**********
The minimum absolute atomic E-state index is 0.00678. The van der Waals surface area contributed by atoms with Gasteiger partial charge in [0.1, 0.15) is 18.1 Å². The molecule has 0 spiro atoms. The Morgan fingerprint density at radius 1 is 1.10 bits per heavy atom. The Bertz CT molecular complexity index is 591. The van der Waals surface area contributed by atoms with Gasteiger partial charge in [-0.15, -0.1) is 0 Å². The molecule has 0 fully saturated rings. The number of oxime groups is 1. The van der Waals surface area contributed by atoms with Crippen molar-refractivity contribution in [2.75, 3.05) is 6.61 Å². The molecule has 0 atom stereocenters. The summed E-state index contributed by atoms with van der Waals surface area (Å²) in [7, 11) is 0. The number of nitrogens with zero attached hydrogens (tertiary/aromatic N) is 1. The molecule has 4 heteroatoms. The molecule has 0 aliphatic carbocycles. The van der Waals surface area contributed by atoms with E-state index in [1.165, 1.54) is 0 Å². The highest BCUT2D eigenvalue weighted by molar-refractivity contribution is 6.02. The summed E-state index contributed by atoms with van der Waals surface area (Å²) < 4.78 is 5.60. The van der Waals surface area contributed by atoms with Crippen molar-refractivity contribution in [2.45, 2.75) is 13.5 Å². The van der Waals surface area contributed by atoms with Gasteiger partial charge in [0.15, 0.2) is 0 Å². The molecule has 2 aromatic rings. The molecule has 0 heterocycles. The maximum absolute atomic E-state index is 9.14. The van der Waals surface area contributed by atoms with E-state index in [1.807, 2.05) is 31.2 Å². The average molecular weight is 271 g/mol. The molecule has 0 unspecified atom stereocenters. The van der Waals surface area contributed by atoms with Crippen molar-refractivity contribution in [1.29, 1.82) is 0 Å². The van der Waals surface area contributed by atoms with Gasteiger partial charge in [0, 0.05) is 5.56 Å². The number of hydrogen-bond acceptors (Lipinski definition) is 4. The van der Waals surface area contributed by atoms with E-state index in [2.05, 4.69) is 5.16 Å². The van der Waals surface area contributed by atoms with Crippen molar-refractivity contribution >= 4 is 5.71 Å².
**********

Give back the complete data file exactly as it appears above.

The minimum absolute atomic E-state index is 0.00678. The van der Waals surface area contributed by atoms with Gasteiger partial charge in [0.1, 0.15) is 18.1 Å². The molecule has 0 spiro atoms. The Morgan fingerprint density at radius 1 is 1.10 bits per heavy atom. The Bertz CT molecular complexity index is 591. The van der Waals surface area contributed by atoms with Gasteiger partial charge in [-0.15, -0.1) is 0 Å². The molecule has 0 fully saturated rings. The number of oxime groups is 1. The van der Waals surface area contributed by atoms with Crippen molar-refractivity contribution in [2.75, 3.05) is 6.61 Å². The molecule has 0 atom stereocenters. The summed E-state index contributed by atoms with van der Waals surface area (Å²) in [7, 11) is 0. The number of nitrogens with zero attached hydrogens (tertiary/aromatic N) is 1. The molecule has 4 heteroatoms. The molecule has 0 aliphatic carbocycles. The van der Waals surface area contributed by atoms with E-state index in [1.165, 1.54) is 0 Å². The highest BCUT2D eigenvalue weighted by molar-refractivity contribution is 6.02. The summed E-state index contributed by atoms with van der Waals surface area (Å²) < 4.78 is 5.60. The van der Waals surface area contributed by atoms with Crippen molar-refractivity contribution in [2.45, 2.75) is 13.5 Å². The van der Waals surface area contributed by atoms with Gasteiger partial charge in [0.15, 0.2) is 0 Å². The molecule has 2 aromatic rings. The molecule has 0 heterocycles. The maximum absolute atomic E-state index is 9.14. The van der Waals surface area contributed by atoms with E-state index in [1.807, 2.05) is 31.2 Å². The average molecular weight is 271 g/mol. The molecule has 0 unspecified atom stereocenters. The van der Waals surface area contributed by atoms with Crippen molar-refractivity contribution in [1.29, 1.82) is 0 Å². The van der Waals surface area contributed by atoms with Gasteiger partial charge in [0, 0.05) is 5.56 Å². The number of hydrogen-bond acceptors (Lipinski definition) is 4. The van der Waals surface area contributed by atoms with E-state index in [2.05, 4.69) is 5.16 Å². The van der Waals surface area contributed by atoms with Crippen molar-refractivity contribution >= 4 is 5.71 Å².